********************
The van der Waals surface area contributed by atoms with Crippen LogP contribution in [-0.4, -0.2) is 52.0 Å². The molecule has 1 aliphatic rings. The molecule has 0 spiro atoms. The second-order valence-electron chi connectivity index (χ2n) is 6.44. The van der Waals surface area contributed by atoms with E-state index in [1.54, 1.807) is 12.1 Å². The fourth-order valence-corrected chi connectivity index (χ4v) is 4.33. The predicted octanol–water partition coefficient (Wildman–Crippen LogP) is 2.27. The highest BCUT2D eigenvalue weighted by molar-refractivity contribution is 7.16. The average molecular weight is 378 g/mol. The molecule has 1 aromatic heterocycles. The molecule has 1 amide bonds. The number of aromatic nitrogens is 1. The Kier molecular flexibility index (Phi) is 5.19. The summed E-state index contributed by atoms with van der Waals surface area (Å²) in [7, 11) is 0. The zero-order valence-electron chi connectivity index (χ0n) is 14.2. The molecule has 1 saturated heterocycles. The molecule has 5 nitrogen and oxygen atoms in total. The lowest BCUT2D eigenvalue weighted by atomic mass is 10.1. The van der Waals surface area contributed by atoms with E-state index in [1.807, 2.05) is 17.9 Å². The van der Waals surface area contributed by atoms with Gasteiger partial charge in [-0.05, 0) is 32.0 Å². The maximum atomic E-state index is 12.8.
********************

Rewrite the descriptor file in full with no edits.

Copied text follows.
The van der Waals surface area contributed by atoms with Crippen LogP contribution in [-0.4, -0.2) is 52.0 Å². The molecule has 1 aliphatic rings. The molecule has 0 spiro atoms. The second-order valence-electron chi connectivity index (χ2n) is 6.44. The van der Waals surface area contributed by atoms with E-state index in [1.54, 1.807) is 12.1 Å². The fourth-order valence-corrected chi connectivity index (χ4v) is 4.33. The predicted octanol–water partition coefficient (Wildman–Crippen LogP) is 2.27. The highest BCUT2D eigenvalue weighted by molar-refractivity contribution is 7.16. The average molecular weight is 378 g/mol. The molecule has 1 aromatic heterocycles. The molecule has 1 amide bonds. The number of aromatic nitrogens is 1. The Kier molecular flexibility index (Phi) is 5.19. The summed E-state index contributed by atoms with van der Waals surface area (Å²) in [7, 11) is 0. The zero-order valence-electron chi connectivity index (χ0n) is 14.2. The molecule has 1 saturated heterocycles. The molecule has 5 nitrogen and oxygen atoms in total. The lowest BCUT2D eigenvalue weighted by atomic mass is 10.1. The van der Waals surface area contributed by atoms with E-state index in [1.807, 2.05) is 17.9 Å². The van der Waals surface area contributed by atoms with Gasteiger partial charge in [-0.05, 0) is 32.0 Å². The maximum atomic E-state index is 12.8.